ISP Servers

If your ISP still has a server, you simply need to know its name (or possibly its IP address), and enter this into the relevant configuration screen on your software. Note that most ISPs will only allow their own subscribers to access their news server. You may be able to find this from your ISP's web site or help pages; failing that their technical support helpline. It may be guessable: try news.yourisp.whatever; or Googling (the web or usenet) for "yourisp news server", "yourisp news server address" or "yourisp nntp server" etc may give you the answer.

News Servers for some common UK ISPs

Most ISPs no longer maintaining their own news servers - a few may sub contract to organisations like giganews. Here is a list of ISPs that still offer a usenet service:

UK ISPs still offering a usenet service
ISP Newsserver name Notes
Eclipse Internet Eclipse Settings (uses Giganews)
nildram & nildram Settings (uses Giganews)
Plus.Net Plus.Net Settings (uses Giganews)

Third Party servers

Most other users will need to find a third party service.

Free Services

There are a number of free or very low cost services that still cater primarily for those looking for access to text discussion groups, and who don't need access to binary groups.

Free Usenet access providers
Eternal September

Commercial Services

Commercial usenet access services typically focus on provision of access to "binary" groups. These are ones that carry a wide range of uploaded files and media. Many will offer high speed access to content. Many of these services are overkill if all you need is access to traditional usenet text only discussion groups.

Commercial Usenet access providers
Service - click link

to visit site


Blocking posters / Kill files

Usenet is a free and open medium - one of its great strengths is that anyone can post messages and they do not need to wait for an invitation, or have a valid "account" of any form to post messages. This makes for lots of participants, and lots of interesting (if not always particularly "on topic" content). Most usenet groups are unmoderated, and there is no single administrator with any control over the group.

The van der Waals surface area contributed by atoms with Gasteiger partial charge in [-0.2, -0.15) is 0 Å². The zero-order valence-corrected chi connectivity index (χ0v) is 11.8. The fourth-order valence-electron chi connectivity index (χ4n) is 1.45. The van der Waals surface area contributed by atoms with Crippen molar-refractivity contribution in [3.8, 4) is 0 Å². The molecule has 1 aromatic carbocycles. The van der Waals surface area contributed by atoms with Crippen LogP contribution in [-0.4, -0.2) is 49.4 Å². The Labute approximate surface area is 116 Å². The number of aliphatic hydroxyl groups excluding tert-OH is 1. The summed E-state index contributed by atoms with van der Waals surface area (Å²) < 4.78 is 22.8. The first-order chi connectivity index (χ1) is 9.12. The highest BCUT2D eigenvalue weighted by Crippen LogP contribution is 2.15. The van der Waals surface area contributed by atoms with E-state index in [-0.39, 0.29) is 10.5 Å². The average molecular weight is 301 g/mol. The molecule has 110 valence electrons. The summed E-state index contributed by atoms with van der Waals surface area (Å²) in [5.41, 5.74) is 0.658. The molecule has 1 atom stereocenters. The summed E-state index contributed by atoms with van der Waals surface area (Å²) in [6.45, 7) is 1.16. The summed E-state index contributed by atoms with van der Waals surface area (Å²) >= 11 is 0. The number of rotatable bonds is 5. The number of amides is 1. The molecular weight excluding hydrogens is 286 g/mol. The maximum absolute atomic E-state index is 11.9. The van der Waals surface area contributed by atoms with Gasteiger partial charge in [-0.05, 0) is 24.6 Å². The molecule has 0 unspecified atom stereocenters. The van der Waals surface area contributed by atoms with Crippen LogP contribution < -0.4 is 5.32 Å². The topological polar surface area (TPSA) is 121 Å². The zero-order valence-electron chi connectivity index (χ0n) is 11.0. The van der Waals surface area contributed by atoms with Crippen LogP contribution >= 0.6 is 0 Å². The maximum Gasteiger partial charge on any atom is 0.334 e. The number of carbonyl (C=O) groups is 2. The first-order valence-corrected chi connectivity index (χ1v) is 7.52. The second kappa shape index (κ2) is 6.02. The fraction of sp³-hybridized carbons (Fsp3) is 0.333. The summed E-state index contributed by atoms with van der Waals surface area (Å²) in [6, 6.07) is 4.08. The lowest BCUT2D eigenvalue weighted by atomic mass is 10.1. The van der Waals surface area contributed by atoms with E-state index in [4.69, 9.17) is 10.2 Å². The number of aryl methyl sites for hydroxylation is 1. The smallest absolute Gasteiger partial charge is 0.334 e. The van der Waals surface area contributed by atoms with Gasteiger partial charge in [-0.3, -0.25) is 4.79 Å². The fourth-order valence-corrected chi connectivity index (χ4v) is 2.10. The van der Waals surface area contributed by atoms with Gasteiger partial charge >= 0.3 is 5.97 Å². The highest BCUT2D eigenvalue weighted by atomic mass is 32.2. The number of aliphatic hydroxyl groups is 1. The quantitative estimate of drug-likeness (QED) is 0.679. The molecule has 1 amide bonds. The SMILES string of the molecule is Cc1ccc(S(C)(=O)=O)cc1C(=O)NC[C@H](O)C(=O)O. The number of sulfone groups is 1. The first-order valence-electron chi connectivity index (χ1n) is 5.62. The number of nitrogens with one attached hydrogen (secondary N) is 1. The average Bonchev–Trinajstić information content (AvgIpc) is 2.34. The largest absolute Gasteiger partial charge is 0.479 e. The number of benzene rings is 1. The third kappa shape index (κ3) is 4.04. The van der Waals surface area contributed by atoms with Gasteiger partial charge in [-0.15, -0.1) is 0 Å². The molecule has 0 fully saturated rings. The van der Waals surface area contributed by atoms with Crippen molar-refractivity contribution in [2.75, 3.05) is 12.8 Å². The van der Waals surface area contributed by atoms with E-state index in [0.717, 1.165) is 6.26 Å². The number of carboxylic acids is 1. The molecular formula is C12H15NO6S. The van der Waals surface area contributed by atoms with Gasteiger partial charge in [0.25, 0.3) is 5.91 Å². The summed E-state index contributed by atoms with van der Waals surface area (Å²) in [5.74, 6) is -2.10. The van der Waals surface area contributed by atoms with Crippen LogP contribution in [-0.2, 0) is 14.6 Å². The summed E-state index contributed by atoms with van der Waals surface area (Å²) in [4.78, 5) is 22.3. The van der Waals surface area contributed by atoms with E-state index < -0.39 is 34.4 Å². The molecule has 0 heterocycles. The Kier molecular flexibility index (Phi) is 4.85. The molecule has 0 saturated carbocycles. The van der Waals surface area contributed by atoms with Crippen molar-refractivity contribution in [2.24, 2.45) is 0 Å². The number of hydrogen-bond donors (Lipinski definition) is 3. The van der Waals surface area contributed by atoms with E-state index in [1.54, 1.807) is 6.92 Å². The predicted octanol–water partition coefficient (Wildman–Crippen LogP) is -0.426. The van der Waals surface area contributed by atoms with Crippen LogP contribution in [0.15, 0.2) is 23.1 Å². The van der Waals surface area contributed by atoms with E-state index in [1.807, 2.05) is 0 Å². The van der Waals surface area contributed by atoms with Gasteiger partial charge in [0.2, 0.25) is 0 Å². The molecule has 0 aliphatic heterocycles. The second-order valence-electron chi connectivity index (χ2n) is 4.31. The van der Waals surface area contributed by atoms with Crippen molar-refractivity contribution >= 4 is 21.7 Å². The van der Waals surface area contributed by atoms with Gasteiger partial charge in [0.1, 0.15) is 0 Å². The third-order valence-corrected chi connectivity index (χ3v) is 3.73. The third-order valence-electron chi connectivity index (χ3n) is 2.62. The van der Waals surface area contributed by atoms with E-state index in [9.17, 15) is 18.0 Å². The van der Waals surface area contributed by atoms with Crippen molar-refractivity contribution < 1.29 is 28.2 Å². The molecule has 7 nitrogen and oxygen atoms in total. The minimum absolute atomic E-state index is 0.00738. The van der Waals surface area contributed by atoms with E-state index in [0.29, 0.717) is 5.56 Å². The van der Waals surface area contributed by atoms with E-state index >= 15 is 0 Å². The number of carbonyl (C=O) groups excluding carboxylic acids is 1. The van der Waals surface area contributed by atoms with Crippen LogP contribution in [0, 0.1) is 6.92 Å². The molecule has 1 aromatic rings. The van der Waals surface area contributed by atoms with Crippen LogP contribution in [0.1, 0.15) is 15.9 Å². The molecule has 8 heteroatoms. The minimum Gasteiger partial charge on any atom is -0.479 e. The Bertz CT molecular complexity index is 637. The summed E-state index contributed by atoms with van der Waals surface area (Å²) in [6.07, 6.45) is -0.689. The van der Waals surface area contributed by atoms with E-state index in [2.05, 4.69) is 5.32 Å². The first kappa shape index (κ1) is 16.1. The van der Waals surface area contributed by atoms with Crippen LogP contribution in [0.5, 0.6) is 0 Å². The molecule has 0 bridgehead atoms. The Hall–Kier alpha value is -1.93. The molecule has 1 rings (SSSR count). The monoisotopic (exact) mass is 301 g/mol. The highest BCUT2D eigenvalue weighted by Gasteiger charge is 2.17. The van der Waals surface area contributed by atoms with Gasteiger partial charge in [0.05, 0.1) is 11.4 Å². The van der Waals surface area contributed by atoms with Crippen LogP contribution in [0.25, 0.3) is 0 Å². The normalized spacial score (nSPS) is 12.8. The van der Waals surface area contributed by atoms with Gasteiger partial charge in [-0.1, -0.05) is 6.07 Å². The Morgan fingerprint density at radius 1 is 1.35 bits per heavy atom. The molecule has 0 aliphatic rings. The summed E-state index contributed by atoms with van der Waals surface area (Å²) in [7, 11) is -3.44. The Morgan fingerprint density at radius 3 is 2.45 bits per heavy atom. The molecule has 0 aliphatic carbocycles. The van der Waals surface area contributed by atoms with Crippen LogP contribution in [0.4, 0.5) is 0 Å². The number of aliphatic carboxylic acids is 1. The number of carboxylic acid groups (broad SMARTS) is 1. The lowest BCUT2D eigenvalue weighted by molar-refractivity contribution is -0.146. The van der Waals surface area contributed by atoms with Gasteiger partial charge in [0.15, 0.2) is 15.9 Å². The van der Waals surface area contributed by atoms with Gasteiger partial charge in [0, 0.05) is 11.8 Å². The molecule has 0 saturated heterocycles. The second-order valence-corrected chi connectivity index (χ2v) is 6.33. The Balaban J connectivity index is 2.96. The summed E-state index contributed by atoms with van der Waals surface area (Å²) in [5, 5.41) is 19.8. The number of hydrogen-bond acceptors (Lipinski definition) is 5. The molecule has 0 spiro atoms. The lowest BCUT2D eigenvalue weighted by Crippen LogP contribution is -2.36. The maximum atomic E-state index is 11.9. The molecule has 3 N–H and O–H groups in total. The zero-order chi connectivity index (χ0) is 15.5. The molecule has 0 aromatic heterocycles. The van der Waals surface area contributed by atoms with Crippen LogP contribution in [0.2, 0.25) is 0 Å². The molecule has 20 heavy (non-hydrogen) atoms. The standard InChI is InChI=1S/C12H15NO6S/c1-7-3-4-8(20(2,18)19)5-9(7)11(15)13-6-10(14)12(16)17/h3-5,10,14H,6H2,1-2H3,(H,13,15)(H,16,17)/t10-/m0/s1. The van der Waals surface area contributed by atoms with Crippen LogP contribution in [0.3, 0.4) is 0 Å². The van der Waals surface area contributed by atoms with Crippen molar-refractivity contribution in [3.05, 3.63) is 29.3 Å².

However with each silver lining comes a cloud, and sometimes you may find that there are posters to a group you read that you would really rather weren't contributing, since they add little or no value to the group. They may just be argumentative, and ill informed, possibly spammers attempting to advertise, or "trolls" looking for flame wars (long arguments) or just posting unpleasantness. Since you can't prevent them posting, the solution is to use the capabilities of your newsreader to spare you reading (or in some cases even seeing) their posts. This is some times referred to as "kill filing" a poster, and is a reference to the newsreaders that support a "kill file" - which is typically a list of posters to block.

There are several approaches which work, and these include simply marking the posts of particular people as "read" so that you tend to skip over them when you advance to the next post, to killing a subthread to block their post and any replies to it, or killing any thread they initiate.

See the tips section for newsreader specific advice on blocking posters.

News Clients

There are a range of news clients that you can use to connect to a news server, that will allow you to read and post to newsgroups. Not all clients are available for every platform or operating system, although some do have versions for several platforms.

For PC/Workstations (Windows, macOS, Linux), clients include:

Note Win 11 can run many Android apps - not that there are any newsgroup apps for Android that can compete with the PC specific applications!

There are also some email clients that can be tweaked to access usenet like Pine, Mutt

For Android phones

Not much choice here for general discussion platforms (although there are a fair selection of "downloader" style usenet programs for troughing stuff from binary groups).

  • Groudhog - no longer appears to be supported, and not currently on the play store. The 2016 version is available as an APK file for "side loading" from some sites.
  • Piaohong newsgroup (both a free and paid for version available)

For iPhone/iPad

  • NewsTap

For Chromebook

You can run most Android apps, but the best results will be achieved by turning on "Developer Mode" on your Chromebook (Google will turn up plenty of articles on enabling this) - that will allow the use of mainstream apps that have a Linux version like Thunderbird, and many of the others listed above.

Configuring your software / client

Outlook Express

Microsoft Outlook Express (unrelated to and not to be confused with Microsoft's flagship email program Outlook), used to be supplied along with Windows XP, and it still used by a few people. Its now obsolete and will not easily be run on modern operating systems, but some people still use it.